DAVID TAYLOR:  Certainly my personal experience is yes, because when we raised issues that we had concerns with, our advertising being next to objectionable content, they acted. We acted first and said this is unacceptable.  We made some choices with our money.  But they've been very good partners.  Both Facebook, Google and some other partners we have to address that.  I don't have full visibility of some of the issues that you may be bringing up.  My experience has been they are constructive, they want to do the right thing.  They're working in the right direction.  They've been very responsive to our needs to make sure that content that we associate our advertising with is consistent with our principles and values.

JIM CRAMER:  Excellent.  I'm glad to hear that because I think you would be the arbiter more than they are. I want to talk about age for a second.  When you visited my office and you gave me your brief, which was fantastic, you said, what do we need?  We need people like Amy Chang, 40-year-old, com-sci from Stanford, master's in com-sci, just a pure genius, younger person, of which, by the way, subsequently my wife and I became very good friends with.  Because I met her, and I said I heard what David Taylor had to say.  She is the embodiment of what somebody needs to go digital. I'm a little older.  You're 77.

TRIAN'S NELSON PELTZ: Watch your language.

JIM CRAMER:  What I'm trying to figure out, why do we -- do you need both?  Do you need people that have long-term experience, silver package, and the 40-year-old Amy Changs in order to be able to succeed?

DAVID TAYLOR:  You just illustrated a great point, which is when you have a diverse group of people and an inclusive environment, a board that works together, you get a better outcome.  What we do have is people that have tremendous category experience, some people in various industries, but successful in their history. And then what we did is we brought on somebody that had a very different set of experiences than all of us, and we embraced that.  To me, it's wonderful because we all don't agree, and we had a robust discussion.  But our discussion is not whether one wins or loses an argument.  We don't compromise; we lead to a better third way.  I think it's exciting.  The evidence is the results we're delivering.

JIM CRAMER:  Evidence is great. Now, Nelson, Jim McNerney, lead director, tough guy.  We all know him as a tough guy.  Sometimes you wonder whether the company that is Boeing would be in the situation it is now because of McNerney's no-nonsense approach. How is he helpful?  Because I know initially he was not thinking that you would be the joiner that you became.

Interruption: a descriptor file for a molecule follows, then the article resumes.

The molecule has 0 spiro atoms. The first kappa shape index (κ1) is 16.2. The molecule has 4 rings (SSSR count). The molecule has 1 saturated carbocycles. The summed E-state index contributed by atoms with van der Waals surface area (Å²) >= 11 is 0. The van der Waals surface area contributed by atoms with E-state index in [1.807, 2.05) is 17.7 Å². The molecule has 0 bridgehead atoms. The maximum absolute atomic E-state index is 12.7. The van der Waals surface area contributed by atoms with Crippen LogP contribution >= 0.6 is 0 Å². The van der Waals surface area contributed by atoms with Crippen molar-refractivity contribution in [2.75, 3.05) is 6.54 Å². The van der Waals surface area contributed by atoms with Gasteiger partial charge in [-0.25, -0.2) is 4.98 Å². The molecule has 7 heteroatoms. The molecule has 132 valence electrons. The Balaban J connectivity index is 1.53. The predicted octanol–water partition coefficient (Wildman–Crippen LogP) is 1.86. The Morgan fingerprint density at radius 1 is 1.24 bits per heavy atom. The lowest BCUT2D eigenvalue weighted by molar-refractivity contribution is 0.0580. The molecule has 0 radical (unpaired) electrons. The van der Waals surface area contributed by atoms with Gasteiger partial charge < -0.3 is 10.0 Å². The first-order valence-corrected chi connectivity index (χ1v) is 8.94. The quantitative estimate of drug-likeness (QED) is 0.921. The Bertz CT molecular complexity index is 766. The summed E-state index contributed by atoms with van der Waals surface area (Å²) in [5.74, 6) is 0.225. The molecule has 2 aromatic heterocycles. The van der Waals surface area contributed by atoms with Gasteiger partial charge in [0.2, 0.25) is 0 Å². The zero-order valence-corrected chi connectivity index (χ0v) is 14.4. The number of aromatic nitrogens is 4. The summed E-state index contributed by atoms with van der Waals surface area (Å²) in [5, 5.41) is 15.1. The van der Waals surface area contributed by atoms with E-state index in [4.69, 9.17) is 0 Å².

TRIAN'S NELSON PELTZ: Jim and I getting along almost as well as David and I are, okay, and just because I speak to David way more frequently.

DAVID TAYLOR:  That's true.

TRIAN'S NELSON PELTZ:  And I'm telling you, once this fight ended -- and it doesn't make for good copy and it doesn't make for great television.  But once this fight ended, everybody came together and understood what we're there for. We are there for the stakeholders of P&G, and that's what everybody is pulling on the rope in that direction.  And a board -- and you touched on it.  You know, if you're an old, retired, gray-headed CEO, it's hard for you to get on a board today.  Because we want women, we want a multirace, we want gender diversification.  We want all of that -- yeah -- because it gives us so much of a better perspective on where the world is going, what people are using our products, and so forth. So, you know, like I say, the old white guys, you guys got trouble getting board seats going forward.

JIM CRAMER:  All right.  The last thing I want to ask is that I felt when I was covering the issue, quite candidly, both of you two were very gentlemanly; the bankers and the PR people, not.  When you guys got together, I think it was more peaceful and more constructive.What do we do about bankers who are more rancorous than the principals?

DAVID TAYLOR:  We didn't have a lot of bankers involved in the process.  We had some advice that we got that was, frankly, quite helpful.  And they weren't as constructive. The advice I've gotten throughout the process was get to a good outcome.  Again, I really do believe it's not about whether I'm right or Nelson's right.  We both believe that if we can find a better solution that advances the company, that's a good place to be.

He's got advice.  I'm sure at times I've gotten advice.  But the conflict that I think people want to see between us doesn't exist. We have disagreements, many disagreements.  But that's what makes for better solutions, which is he has a different set of experiences than I do.  Bankers or other advisors we may have, to me, bring a different set of skills to the table.

Ultimately, I'm accountable for what I do in the company.  The board is more broadly accountable because they represent the shareholders.  And I think both parties, and especially to me, our management team and our employees have been willing to pivot in a way that I think is quite exciting.  It's not about trying to hold on to the old; it's trying to learn from the past but move forward in a way that sets this company up to win going forward for 5, 10, 20 years and beyond.

JIM CRAMER:  Well, I think you gentlemen are the best of what we have.  And I want to thank both of you.  And congratulations for what you've done for all of the stakeholders and the shareholders.  Nelson Peltz and David Taylor.




About the Author

Jacob Wolinsky
Jacob Wolinsky is the founder of ValueWalk.com, a popular value investing and hedge fund focused investment website. Prior to ValueWalk, Jacob was VP of Business Development at SumZero. Prior to SumZero, Jacob worked as an equity analyst first at a micro-cap focused private equity firm, followed by a stint at a smid cap focused research shop. Jacob lives with his wife and four kids in Passaic NJ. - Email: jacob(at)valuewalk.com - Twitter username: JacobWolinsky - Full Disclosure: I do not purchase any equities anymore to avoid even the appearance of a conflict of interest and because at times I may receive grey areas of insider information. I have a few existing holdings from years ago, but I have sold off most of the equities and now only purchase mutual funds and some ETFs. I also own a few grams of Gold and Silver